Mon 21 Mar 2011
by Bill Crider
The first annual “Nero” award, named for Nero Wolfe and given in honor of his creator, Rex Stout, was won by Lawrence Block for The Burglar Who Liked to Quote Kipling. The award, a replica of Wolfe’s famous gold bookmark, was presented at a Black Orchids Dinner, December 1, 1979, in New York City. The winner was chosen by a panel of judges named by the Stout fan club known as The Wolfe Pack.
This award was of special interest to me because I was one of the judges. I have no real idea why I was selected to serve, as I am not a member of the Wolfe Pack and I am hardly so deluded as to think that my reputation for criminous knowledge has spread even unto the Wolfe Pack hierarchy. But I have been corresponding with John McAleer, Stout’s biographer, for a number of years, and I even helped him a tiny bit in his researches. Maybe he wanted to do me a favor.
At any rate, I was told that I should try to judge the books I received by how well they carried on the tradition of Rex Stout. I took that to mean that I should look for a book that had some of the qualities of Stout’s work, rather than one that simply imitated the master. The catch was that publishers were asked to nominate books, and the judges could make their selections only from those books which the publishers nominated.
In a way, this made my job easier. Many publishers obviously had no idea about the tradition of Rex Stout, and I had to read only a few pages of the books to see that they wouldn’t do at all. Some of them I finished; others, I didn’t.
For example, Doubleday submitted, among others, Domino, by Phyllis A. Whitney. Now, some of my best friends like Phyllis A. Whitney, but a gothic set in Colorado is not my idea of a book which is in any way like anything Rex Stout wrote.
Lippincott sent The Green Ripper, which was not bad MacDonald but which wasn’t really even a mystery. (One of my criteria was that the book had to be a mystery, which eliminated not only MacDonald but such spy stories as Victor Canning’s Birdcage and Campbell Black’s Brainfire.)
Some of the actual mysteries eliminated themselves, like Stephen Greenleaf’s Grave Error, which was too slow and too much like Ross Macdonald. Then there was The Reggis Arms Caper by Ross Spencer, not a bad joke, but the joke’s getting a little thin.
What it boiled down to was that as far as I was concerned, there were only four real contenders in the group of books that I had to select from. I thought that since there were a number of other judges, there might have to a compromise. There might have been on the part of others, but my first choice was the winner, Block’s Burglar. Only the top prize was awarded, so my other choices weren’t really necessary.
I voted for Block’s book because I like the way he handles first person narration; while Bernie the burglar is no Archie, he’s pretty good. Besides, the book is a real mystery, in which the suspects are called together at the end. And the relationships among the characters are well done.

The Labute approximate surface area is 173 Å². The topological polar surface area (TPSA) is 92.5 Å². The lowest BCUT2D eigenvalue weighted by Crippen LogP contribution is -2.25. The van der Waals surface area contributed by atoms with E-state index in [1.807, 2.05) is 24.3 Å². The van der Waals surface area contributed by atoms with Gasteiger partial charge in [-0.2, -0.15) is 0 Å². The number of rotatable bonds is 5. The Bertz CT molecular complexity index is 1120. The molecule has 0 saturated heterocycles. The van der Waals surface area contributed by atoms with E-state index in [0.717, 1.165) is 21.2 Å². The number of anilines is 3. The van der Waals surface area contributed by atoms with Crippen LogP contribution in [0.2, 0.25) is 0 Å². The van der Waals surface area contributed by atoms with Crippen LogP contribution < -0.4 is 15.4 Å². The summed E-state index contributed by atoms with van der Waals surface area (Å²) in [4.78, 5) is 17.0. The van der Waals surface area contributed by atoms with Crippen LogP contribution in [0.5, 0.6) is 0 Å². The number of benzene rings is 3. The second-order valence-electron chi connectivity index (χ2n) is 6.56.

My second choice, I have to admit, was more obviously based on the Wolfe books. It was William DeAndrea’s The Hog Murders, an Avon paperback original. As DeAndrea is a member of The Wolfe Pack, it’s just as well he didn’t win; as some might have thought that the judging was rigged.
Other books that I considered in the running were Simon Brett’s A Comedian Dies and Marvin Kaye’s My Brother, the Druggist. These latter three, however, were my personal choices; I don’t know how the other judges felt about them.
Judging the award was an interesting experience, and I got a huge stack of free books for my shelves. Apparently the Wolfe Pack was satisfied with the work of all the judges and may be using the same panel again for the 1980 award. That will be fine with me. I just can’t turn down a free copy of a good mystery. Or even a bad one.
The one thing I learned from my experience is that there is no one to replace Rex Stout. Nero and Archie are unique. We’ll never see their like again.
Coming soon to this blog:
Bill reviews The Hog Murders and My Brother, the Druggist.
THE NERO AWARD WINNERS:
* 1979 – The Burglar Who Liked to Quote Kipling by Lawrence Block
* 1980 – Burn This by Helen McCloy
* 1981 – Death in a Tenured Position by Amanda Cross
* 1982 – Past, Present and Murder by Hugh Pentecost
* 1983 – The Anodyne Necklace by Martha Grimes
* 1984 – Emily Dickinson is Dead by Jane Langton
* 1985 – Sleeping Dog by Dick Lochte
* 1986 – Murder in E Minor by Robert Goldsborough
* 1987 – The Corpse in Oozak’s Pond by Charlotte MacLeod
* 1988 – no award presented
* 1989 – no award presented
* 1990 – no award presented
* 1991 – Coyote Waits by Tony Hillerman
* 1992 – A Scandal in Belgravia by Robert Barnard
* 1993 – Booked To Die by John Dunning
* 1994 – Old Scores by Aaron Elkins
* 1995 – She Walks These Hills by Sharyn McCrumb
* 1996 – A Monstrous Regiment of Women by Laurie R. King
* 1997 – The Poet by Michael Connelly
* 1998 – Sacred by Dennis Lehane
* 1999 – The Bone Collector by Jeffery Deaver
* 2000 – Coyote Revenge by Fred Harris
* 2001 – Sugar House by Laura Lippman
* 2002 – The Deadhouse by Linda Fairstein
* 2003 – Winter and Night by S.J. Rozan
* 2004 – Fear Itself by Walter Mosley
* 2005 – The Enemy by Lee Child
* 2006 – Vanish by Tess Gerritsen
* 2007 – All Mortal Flesh by Julia Spencer-Fleming
* 2008 – Anatomy of Fear by Jonathan Santlofer
* 2009 – The Tenth Case by Joseph Teller
* 2010 – Faces of the Gone by Brad Parks